scorecardRobinhood CEO says shorting the same shares over and over causes a 'runaway chain reaction' - and it's worth looking at setting a limit
  1. Home
  2. stock market
  3. news
  4. Robinhood CEO says shorting the same shares over and over causes a 'runaway chain reaction' - and it's worth looking at setting a limit

Robinhood CEO says shorting the same shares over and over causes a 'runaway chain reaction' - and it's worth looking at setting a limit

Shalini Nagarajan   

Robinhood CEO says shorting the same shares over and over causes a 'runaway chain reaction' - and it's worth looking at setting a limit
Stock Market2 min read
  • Robinhood's CEO criticized the "runaway chain reaction" of short-selling the same shares multiple times.
  • "That's a lot of what causes this short-squeeze dynamic to begin with," he told DealBook's conference.
  • There's an argument to be made that the same share should be shorted only once, he said.

Short selling the same shares repeatedly causes a "runaway chain reaction" that results in chaos for markets and investors, Robinhood CEO Vlad Tenev said at the New York Times DealBook conference Tuesday.

"If you short the same share, you know, ten times, twenty times, well then, if it gets recalled there's sort of like ten holders of that share," he said. "That's a lot of what causes this short-squeeze dynamic to begin with."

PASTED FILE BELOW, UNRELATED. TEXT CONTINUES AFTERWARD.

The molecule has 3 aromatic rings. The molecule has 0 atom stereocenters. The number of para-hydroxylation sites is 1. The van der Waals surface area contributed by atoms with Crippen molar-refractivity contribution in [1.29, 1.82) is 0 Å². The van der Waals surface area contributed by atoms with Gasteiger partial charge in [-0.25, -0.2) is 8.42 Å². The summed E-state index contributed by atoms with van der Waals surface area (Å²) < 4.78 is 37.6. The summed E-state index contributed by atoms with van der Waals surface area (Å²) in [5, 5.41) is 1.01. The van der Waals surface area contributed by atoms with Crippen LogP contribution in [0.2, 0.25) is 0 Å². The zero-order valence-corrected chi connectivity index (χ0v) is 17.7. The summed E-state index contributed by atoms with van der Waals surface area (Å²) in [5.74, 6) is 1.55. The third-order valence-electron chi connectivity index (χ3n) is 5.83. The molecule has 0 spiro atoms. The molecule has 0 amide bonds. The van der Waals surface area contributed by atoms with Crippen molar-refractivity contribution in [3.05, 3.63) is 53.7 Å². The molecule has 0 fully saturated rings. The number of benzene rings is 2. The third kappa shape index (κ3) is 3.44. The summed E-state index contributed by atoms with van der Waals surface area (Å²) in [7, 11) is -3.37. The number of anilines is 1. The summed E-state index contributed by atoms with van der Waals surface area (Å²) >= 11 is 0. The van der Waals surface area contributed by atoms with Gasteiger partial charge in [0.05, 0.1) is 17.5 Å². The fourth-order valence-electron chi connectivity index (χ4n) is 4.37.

Tenev said many market participants don't fully understand the "plumbing" of the financial system, but there is now more eagerness to understand the concepts of short-selling and payment for order flow.

"How many times should we let the same share be shorted? I think there's an argument that the answer should be one," he told host Andrew Ross Sorkin. "If you short sell the same share hundreds of times, I don't know if people have really studied the effects of that and how things would be different if there was some limitation."

Tenev was joined at the DealBook session by former SEC chairman Jay Clayton, who called for more real-time disclosure of shorts.

Robinhood came under fire last month for temporarily blocking trades of volatile equities including GameStop, AMC, and Nokia, following a Reddit-fueled buying frenzy. The brokerage defended its decision by saying the halt was the result of a spike in its legally-mandated deposit requirements.

In his remarks to Congress last week, Tenev denied blocking purchases at the request of hedge funds and called to modify SEC trading rules. He asked the committee to consider settling trades in real-time, in order to allow investors to make purchases faster and allow brokers to clear up proprietary cash.

Robinhood is now expanding its live phone support after the company's lack of customer assistance came under fire at the Congressional hearing.

READ MORE ARTICLES ON




Advertisement